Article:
In last month’s America in Transition we discussed the fledgling transit of Saturn in Libra. We talked about the significance of the air element (ideas), and about how the addition of Libra to the celestial mix could provide America’s public discourse with a clear-headedness that has been sorely lacking.
We also mentioned the Aquarius conjunction (Jupiter, Chiron and Neptune on the US Moon); which, if we make it through our collective identity crisis, promises a more spiritualized use of the mass mind. This transit, the “Super Conjunction,” peaks for the third time at the solstice this month. In the process of trying to transform, our national self-image (Moon) is in meltdown mode (Neptune): wounded (Chiron), yet wildly expansive (Jupiter).
The American mind is in desperate need of boundaries. Our collective intelligence has become degraded by the anything-goes media circus that has come to be called, with perverse appropriateness, the culture wars. There is a crying need for advocates of differing opinions to define their terms and to get more structured in their expression of them. Mercifully, this is exactly what Saturn in Libra is equipped to provide.
The transits overhead are singling out the USA in another way, too. The horoscope of the entity born 7/4/1776 in Philadelphia itself features Saturn in Libra. This means the country will be having a Saturn Return, exact in 2011.
As those who have experienced Saturn Returns in their own charts know only too well, this is a transit of maturity. It is a call to get practical; to start acting like a grownup. In Libra, it signals the need to organize the workings of the mind and put them to use.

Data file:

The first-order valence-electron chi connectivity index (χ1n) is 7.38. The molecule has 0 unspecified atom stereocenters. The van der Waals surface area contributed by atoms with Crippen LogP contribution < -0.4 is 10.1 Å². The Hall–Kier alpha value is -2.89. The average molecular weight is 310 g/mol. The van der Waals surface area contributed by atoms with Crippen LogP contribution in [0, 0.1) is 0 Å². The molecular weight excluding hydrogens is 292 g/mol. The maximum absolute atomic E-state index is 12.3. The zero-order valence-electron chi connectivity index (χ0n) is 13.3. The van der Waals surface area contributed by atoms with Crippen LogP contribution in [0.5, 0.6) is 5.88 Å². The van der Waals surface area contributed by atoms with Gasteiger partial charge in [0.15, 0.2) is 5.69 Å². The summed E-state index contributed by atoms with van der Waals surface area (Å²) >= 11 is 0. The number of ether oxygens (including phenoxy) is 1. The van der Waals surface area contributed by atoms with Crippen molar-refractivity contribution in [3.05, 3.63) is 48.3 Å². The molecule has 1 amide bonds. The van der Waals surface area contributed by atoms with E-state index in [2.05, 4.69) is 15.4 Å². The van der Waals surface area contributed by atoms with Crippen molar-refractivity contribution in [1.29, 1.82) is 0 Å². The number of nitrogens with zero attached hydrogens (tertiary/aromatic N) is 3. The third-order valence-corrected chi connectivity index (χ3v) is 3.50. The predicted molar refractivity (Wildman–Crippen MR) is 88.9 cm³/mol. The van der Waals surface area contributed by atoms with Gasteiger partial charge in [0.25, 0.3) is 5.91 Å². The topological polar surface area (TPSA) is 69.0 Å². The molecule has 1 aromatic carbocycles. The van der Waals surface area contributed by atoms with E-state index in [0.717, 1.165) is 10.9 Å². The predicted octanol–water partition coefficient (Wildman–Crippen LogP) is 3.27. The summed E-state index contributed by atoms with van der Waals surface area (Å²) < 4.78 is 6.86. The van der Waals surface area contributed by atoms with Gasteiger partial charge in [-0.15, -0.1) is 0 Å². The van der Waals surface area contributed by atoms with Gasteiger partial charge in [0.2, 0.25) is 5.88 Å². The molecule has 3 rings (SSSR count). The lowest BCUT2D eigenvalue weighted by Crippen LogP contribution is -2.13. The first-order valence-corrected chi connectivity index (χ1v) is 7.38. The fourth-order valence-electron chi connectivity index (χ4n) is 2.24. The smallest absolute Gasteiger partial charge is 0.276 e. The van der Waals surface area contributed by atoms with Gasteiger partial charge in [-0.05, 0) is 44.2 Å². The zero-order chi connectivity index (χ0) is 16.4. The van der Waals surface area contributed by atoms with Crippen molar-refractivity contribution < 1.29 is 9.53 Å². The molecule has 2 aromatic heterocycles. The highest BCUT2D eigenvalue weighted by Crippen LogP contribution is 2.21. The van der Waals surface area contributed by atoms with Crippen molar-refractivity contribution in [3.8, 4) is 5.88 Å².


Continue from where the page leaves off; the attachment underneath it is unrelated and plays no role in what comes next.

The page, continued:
We denizens of the First World, as the beneficiaries (or victims, depending on your point of view) of the Information Age, find ourselves deluged with data day in and day out. How do we organize this mental onslaught, and what meaning do we give to it?
Each of us, to one extent or another, will have to answer to Saturn in Libra over the next two and a half years. Depending on where the transit falls in our charts, we will be asked to examine the contents of our thoughts, discard those that are no longer useful, and categorize the rest into a workable order. We will be called upon to take responsibility for our opinions.
Where do our opinions come from? For the USA this question will be increasingly pressing. Whose voices run through the American mind?
Every culture has its storytellers: persons appointed to convey the narratives the group uses to generate its reality. Ancient tribes had messengers who, it was believed, traveled between the worlds and came back to deliver the news. Some cultures have shamans and oracles who translate the words of the gods.
Throughout history societies have primarily sought such guidance from religion and art. As to the former, there has been a mass discrediting of theological authority since the millennium, as I have written elsewhere in Daykeeper. As to the latter, in this post-literary age the secular West is perhaps less inclined than it has ever been to look to its artists as exponents of the great truths.
To whom do we appeal these days? Who have we chosen to explain the vagaries of our chaotic world?
We have given this job to the pundits.
When we consider the deeper social need filled by our talking heads, it starts to make more sense why America has given them so much power. These are the guys we have assigned to interpret our reality.
The reason our celebrity opinion-mongers attract such ardent fans is certainly not because they exude any particular benevolence of spirit. On the contrary, it almost seems as if the outsized popularity of men like Michael Savage stands in inverse relation to their capacity to embrace their fellow human beings. Yet as we have seen, they serve a need for which human groups are hard-wired.